4 components of successful mentor-mentee relationships

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Mentorship has been known to be a valuable personal and professional development practice for years. A five-year study shows that mentees are promoted five times more often than those without mentors. Moreover, 25% of employees who enrolled in a mentoring program had a salary-grade increase compared to only five percent of workers who did not participate (Gartner study, 2006).

A UK study on the other hand, found that mentoring has an equally profound benefit. Mentors themselves are six times more likely to be promoted. They also become more empathetic leaders as mentoring develops their ability to listen deeply instead of quickly offering solutions. The same research concluded that overall, 87% of mentors and mentees feel empowered by their mentoring relationships and have developed greater confidence.

If you’re looking to be a mentor or mentee, here are the four essential elements you should work on to reap the most out of this essential partnership:

4 components of a successful mentor-mentee relationship:

  1. Mutual respect

    Mutual respect is the foundation of any successful relationship. It starts with an acknowledgement of each other’s worth and manifests through professionalism. With respect as foundation, fulfilling commitments, honouring each other’s time, practicing active listening, and maintaining confidentiality come naturally. Each party works to continuously nurture trust and build rapport as the relationship grows.

    Moreover, mentees who respect their mentors are more likely to work harder because they don’t want to let their mentors down. The mentor, on the other hand, acts as the mentee’s number one advocate because they trust in their mentee’s capabilities.

  2. Clear communication

    Both mentor and mentee should have a clear understanding of their responsibilities and expectations. They should also define timelines and expected outcomes at the beginning of the relationship. These should be verbalized and documented.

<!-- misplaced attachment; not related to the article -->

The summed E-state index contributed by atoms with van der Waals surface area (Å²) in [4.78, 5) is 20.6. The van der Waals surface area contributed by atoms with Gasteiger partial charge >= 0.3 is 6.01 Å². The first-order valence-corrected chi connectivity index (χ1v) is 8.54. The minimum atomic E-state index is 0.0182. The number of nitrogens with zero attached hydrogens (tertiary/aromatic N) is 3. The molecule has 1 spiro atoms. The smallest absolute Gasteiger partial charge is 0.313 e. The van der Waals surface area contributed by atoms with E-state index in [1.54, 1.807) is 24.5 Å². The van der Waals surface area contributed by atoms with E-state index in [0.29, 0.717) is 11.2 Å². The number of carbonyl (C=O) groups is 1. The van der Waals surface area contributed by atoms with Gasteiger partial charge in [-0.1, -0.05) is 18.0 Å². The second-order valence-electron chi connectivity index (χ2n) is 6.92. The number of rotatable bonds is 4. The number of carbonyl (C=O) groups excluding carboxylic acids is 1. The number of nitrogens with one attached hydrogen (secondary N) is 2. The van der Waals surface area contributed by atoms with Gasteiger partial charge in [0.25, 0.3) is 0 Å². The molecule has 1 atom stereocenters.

To establish clear and consistent communication, an environment of openness should be fostered. They should be free to speak their minds, ask questions, object if it’s warranted, and share ideas. Both should be able to provide constructive criticism in an honest and open manner.

    Knowing the right channels to use to reach each other can make consistent communication possible. Aside from regular meetings, can you use text, email, or calls to confirm directions or ask questions? Each one should know the preferred channel of communication for quick updates or even for emergencies.

    The secret to giving great feedback, The Way We Work, TED series

  3. Commitment

    Both mentor and mentee should be passionate about the goals they set and are fully committed to achieving them. A good indication of this is when they are prepared for each meeting. Being prepared allows each party to be actively engaged, which makes each session productive. They also evaluate progress. They check which goals seem harder to attain and think of new strategies. They also look at their successes and celebrate their wins.

  4. Caring personal relationship

    Mentoring relationships that are purely professional also work, but wouldn’t you like a mentor who supports your personal growth not just your career? A more personal connection is built when there is genuine concern for each other. Mentoring relationships that have this important element are more successful and are often for keeps.

Sources: What makes a mentoring relationship successful? Future leaders of Yale; and How to build a successful mentor relationship, Matthew Reeves, Together. Accessed May 3, 2022.

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English Online’s e-Volunteer Program has two streams: Volunteer EAL e-Tutor and Settlement e-Coach. This is a one-on-one learning/teaching arrangement where the learner gets 10 hours (up to a maximum of 20 hours) of sessions within a span of 12 weeks. Please send an email to pelalfy@myenglishonline.ca if you’re interested in mentoring or receiving mentorship.

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